IM:Age is Everything - Expectations of Immediacy, Productivity and the Rise of Instant Messaging

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June 01, 2005
Employee | Productivity
Elizabeth L. Ivey - eivey@hvsit.com

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© 2004 Hospitality Upgrade. No reproduction without written permission.

Does the following exchange sound familiar? “I sent an e-mail requesting the information that you require. I’m waiting for a response, but it may take a day before I hear from my contact.” And later, “That individual responded and they referred me to another person in their department. I forwarded the request to them and am now waiting.”

How about, “Hold please, I need to make a call to gain that information for you. (one minute later) Thanks for your patience, that person wasn’t in. Let me make another call. (30 seconds later) Thanks for holding. I’m going to transfer you to an individual who can answer your question now.”

Or worse, when spoken to a customer, “Can I get back to you with that information? Let me take your name and number. I need to track down some people to have your answer by tomorrow at the latest. Is that OK?”

Human interactions remain the foundation of most business relationships. Waiting a day or two for a response to a more traditional form of communication has come to be tolerable in an era of bloated e-mail inboxes, but it doesn’t do much for productivity. People want and expect timely responses to their inquiries. They will spend valuable time waiting for simple answers and readily go to a competitor if they don’t get immediate attention.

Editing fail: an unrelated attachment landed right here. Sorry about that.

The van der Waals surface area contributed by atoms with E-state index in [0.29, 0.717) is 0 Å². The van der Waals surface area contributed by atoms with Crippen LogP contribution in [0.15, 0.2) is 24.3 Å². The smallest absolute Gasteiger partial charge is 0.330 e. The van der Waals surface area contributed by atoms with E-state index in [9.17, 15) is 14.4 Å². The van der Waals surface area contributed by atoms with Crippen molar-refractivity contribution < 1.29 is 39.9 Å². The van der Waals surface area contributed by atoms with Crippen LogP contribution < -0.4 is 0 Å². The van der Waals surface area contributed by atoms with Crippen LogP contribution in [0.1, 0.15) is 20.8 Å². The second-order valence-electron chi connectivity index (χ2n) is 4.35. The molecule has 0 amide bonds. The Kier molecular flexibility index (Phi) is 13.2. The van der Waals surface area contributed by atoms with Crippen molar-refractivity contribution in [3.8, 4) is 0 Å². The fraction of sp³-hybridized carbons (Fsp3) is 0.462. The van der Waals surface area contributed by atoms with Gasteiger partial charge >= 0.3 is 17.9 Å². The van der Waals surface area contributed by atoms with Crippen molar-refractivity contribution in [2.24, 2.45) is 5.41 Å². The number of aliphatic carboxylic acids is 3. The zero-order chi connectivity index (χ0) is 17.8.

Instant messaging (IM) applications provide a real-time experience that can enhance timely communications internally, as well as externally. Instant is defined as occurring, acting or accomplished without loss or interval of time. IM offers an easy-to-use forum for the quick question, clarification, special request or relevant observation. It also supports brainstorming and collaboration that can span days or the life of an entire project. As people become accustomed to the quick response time that IM applications provide, the tendency to use the same productivity tools at work increases. Studies have shown that roughly 70 percent of employees are already using some form of IM in their workplace, sanctioned or unsanctioned. The Yankee Group estimates that 65 million people worldwide now use IM for business; it expects that number to reach 330 million worldwide by the end of 2005. Left unmanaged, a consumer-grade IM can jeopardize a corporate network and make it susceptible to a range of risks and security headaches. Before reaching to press the IT policy panic button and taking extreme measures to prevent IM use, do not ignore its potential to link knowledge seekers with internal experts. At the risk of sounding a bit Boulder (Colorado, that is), companies that embrace and exploit IM are likely to experience untold benefits, not the least of which is attracting and retaining Net-savvy employees. Capitalist theory teaches that if you can motivate a workforce currently using productivity tools to really benefit from them, the business benefits will follow.